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Eric 5:04 pm on Apr 29, 2016 Reply  

This is the first in a series of challenges for those that believe they have mastered the more complicated aspects of Tableau. The series will call on your understanding of the intricacies of how Tableau functionality works.

For example, did you know that you can perform merchandising affinity analysis using dynamic sets? Did you know that forecasting in Tableau uses the exponential smoothing technique, and do you know how that affects the results of the forecast? Did you know that when using non-additive computations or LOD expressions that reference a secondary data source you may need to have the linking field from the primary data source in the view?

If these questions are news to you, then you may be interested in trying out our Tableau Master Challenge series. We will explore some new facet of advanced Tableau functionality with each post. Even if you can’t solve the challenge, we will walk you through the solution and the logic of how and why the solution works. (More…)

Ray Rashid 3:03 pm on Mar 18, 2016 Reply
Tags: data blending, , data preparation, , ETL   

Have you embarked on a journey to create the most insightful dashboard of all time just to realize you have disparate data? Data Integratiion
Whether you are a new analyst entering the work force or a seasoned business intelligence specialist, chances are you have or will encounter the need to combine data from different sources to properly answer your business questions. The reality is visualization software offers limited capabilities in data blending.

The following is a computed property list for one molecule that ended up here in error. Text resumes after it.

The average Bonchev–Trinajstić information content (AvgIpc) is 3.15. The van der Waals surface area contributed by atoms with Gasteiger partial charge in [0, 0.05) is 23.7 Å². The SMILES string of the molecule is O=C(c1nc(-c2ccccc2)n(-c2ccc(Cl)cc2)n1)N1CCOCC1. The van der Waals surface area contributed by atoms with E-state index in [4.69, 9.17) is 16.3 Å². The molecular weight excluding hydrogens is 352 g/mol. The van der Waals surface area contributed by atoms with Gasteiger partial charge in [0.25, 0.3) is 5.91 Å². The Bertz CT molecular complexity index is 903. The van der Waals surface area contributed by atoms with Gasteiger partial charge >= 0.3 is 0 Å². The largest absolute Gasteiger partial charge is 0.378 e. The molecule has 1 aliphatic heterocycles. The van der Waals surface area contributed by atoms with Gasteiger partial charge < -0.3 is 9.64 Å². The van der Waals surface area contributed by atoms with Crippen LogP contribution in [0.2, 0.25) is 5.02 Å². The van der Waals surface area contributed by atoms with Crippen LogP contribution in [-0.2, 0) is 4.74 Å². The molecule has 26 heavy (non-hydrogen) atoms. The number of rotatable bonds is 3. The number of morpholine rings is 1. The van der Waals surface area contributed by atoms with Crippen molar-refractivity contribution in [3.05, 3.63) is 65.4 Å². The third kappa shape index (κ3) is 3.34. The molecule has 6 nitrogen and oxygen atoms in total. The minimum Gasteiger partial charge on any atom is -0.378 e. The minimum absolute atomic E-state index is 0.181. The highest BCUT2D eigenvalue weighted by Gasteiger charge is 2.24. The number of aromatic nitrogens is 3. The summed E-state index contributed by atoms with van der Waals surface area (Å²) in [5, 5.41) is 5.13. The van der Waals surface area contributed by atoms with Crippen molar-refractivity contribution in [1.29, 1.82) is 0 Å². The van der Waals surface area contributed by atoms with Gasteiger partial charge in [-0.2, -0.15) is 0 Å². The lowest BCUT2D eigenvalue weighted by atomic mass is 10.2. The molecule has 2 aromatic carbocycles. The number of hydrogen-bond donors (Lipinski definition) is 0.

As a follow-up to a prior blog post on the Top 7 Data Visualization Best Practices, I wanted to go into a bit more detail about “visual features”. In the prior blog, we discussed “intuitive” data visualizations and how that stems from your brain pre-attentively processing visuals. While it’s not technically accurate, many people think of pre-attentive processing as subconsciously understanding a visual. However you describe it, it is fast! On the order of 40-50 milliseconds for the average person. To put that in perspective, a single flap of a hummingbird’s wings is about 20 milliseconds. Alternatively, the human brain perceives anything around 30 milliseconds as “continuous”, which is how “motion pictures” work. So 40 milliseconds would be around the speed of a single frame in a movie. (More…)

Eric 3:02 pm on Feb 23, 2016 Reply
Tags: best practices, ,   

Do you want to create the ultimate, useful, intuitive data visual? Whether you are new to data visualization, familiar with it, or an expert, there is a lot to know besides how to use your favourite data visualization tool. There are best practices relating to the presentation of data in visual form that supersede the mechanics of tools like Tableau, QlikView, PowerBI, etc.

If you properly use visual features, you can “hack” your end-users’ brains without them even knowing it. Within the scientific world is a discipline known as cognitive psychology. It deals with the mental processes such as attention, perception, creativity, thinking, etc. One of the processes in that list is incredibly important to data visualization… perception. Perception is the process by which the human brain takes in external stimuli from its environment. More specific to our discussion, perception is the process by which the brain “sees” information in a dashboard. (More…)

Peder 2:02 pm on Feb 10, 2016 Reply
Tags: , , , , , gartner magic quadrant   

This year’s Gartner Magic Quadrant*, which shows the relative position of each challenger in the business intelligence and analytics space, again positions Tableau as a leader in an increasingly competitive market. For the fourth year in a row, Tableau is a leader and positioned highest in ability to execute.

Check out this interactive dashboard we have created that shows how suppliers have fared from 2010 to 2016. Click on the viz and then click a vendor circle to view historical performance.


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